Myanmar's president signs off on law seen as targeting Muslims

By REUTERS
August 31, 2015 14:42

 
X

Dear Reader,
As you can imagine, more people are reading The Jerusalem Post than ever before. Nevertheless, traditional business models are no longer sustainable and high-quality publications, like ours, are being forced to look for new ways to keep going. Unlike many other news organizations, we have not put up a paywall. We want to keep our journalism open and accessible and be able to keep providing you with news and analyses from the frontlines of Israel, the Middle East and the Jewish World.

As one of our loyal readers, we ask you to be our partner.

For $5 a month you will receive access to the following:

  • A user uxperience almost completely free of ads
  • Access to our Premium Section and our monthly magazine to learn Hebrew, Ivrit
  • Content from the award-winning Jerusalem Repor
  • A brand new ePaper featuring the daily newspaper as it appears in print in Israel

Help us grow and continue telling Israel’s story to the world.

Thank you,

Ronit Hasin-Hochman, CEO, Jerusalem Post Group
Yaakov Katz, Editor-in-Chief

UPGRADE YOUR JPOST EXPERIENCE FOR 5$ PER MONTH Show me later Don't show it again

NAYPYIDAW - Myanmar's president on Monday signed into law the last of four controversial bills championed by radical Buddhists but decried by rights groups as aimed at discriminating against the country's Muslim minority.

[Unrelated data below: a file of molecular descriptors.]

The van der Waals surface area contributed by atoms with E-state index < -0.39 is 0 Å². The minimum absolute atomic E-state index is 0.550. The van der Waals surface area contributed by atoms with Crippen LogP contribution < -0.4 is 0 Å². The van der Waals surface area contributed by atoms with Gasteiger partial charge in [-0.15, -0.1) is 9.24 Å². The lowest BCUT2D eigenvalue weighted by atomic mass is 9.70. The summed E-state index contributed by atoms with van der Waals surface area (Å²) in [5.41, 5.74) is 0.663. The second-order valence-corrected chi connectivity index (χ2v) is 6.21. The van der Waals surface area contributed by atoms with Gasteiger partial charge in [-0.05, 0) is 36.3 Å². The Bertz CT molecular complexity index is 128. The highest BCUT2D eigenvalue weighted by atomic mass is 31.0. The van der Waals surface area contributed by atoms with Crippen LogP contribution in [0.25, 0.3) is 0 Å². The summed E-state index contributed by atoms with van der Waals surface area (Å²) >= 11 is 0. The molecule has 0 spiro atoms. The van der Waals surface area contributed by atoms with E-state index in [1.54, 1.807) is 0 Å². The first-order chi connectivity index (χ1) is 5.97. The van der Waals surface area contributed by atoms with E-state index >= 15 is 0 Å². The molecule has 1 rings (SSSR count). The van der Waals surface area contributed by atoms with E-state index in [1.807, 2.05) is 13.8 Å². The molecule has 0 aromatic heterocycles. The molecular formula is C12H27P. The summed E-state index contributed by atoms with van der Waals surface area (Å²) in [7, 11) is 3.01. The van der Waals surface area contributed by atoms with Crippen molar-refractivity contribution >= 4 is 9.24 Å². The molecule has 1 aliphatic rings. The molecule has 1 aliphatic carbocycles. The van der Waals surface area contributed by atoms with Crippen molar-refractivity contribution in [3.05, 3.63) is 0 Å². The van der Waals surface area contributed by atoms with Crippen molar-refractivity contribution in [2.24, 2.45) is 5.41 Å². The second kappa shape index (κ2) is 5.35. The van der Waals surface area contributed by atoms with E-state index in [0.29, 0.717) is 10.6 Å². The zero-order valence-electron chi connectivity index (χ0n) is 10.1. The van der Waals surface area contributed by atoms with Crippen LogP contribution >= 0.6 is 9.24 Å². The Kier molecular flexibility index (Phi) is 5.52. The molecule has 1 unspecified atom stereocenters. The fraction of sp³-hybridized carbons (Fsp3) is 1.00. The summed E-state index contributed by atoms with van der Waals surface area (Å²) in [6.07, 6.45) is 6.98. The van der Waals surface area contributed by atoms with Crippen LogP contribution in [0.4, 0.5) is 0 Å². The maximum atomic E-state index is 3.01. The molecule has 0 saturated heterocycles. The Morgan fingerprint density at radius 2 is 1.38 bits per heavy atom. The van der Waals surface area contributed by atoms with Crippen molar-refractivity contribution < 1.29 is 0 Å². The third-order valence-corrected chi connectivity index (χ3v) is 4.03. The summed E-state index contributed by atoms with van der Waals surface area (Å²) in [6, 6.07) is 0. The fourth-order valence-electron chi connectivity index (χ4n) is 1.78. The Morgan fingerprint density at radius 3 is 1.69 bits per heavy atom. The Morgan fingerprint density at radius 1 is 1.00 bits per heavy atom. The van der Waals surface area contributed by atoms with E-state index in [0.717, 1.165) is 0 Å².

Myanmar, which will hold its first democratic national poll in more than two decades on Nov. 8, has seen a flowering of anti-Muslim hate speech since the military gave up full power and opened up politics and the economy in 2011.

President Thein Sein signed the Monogamy Bill after it was passed by parliament on August 21, Zaw Htay, a senior official at the president's office, told Reuters. The law was briefly sent back to parliament for review before being signed.

The bill sets punishments for people who have more than one spouse or live with an unmarried partner other than the spouse.

The government denies it is aimed at Muslims, estimated to make up about 5 percent of the population, and some of whom practice polygamy.


Related Content

Breaking news
July 18, 2018
China cuts Air China's flight hours, launches safety review after incident

By REUTERS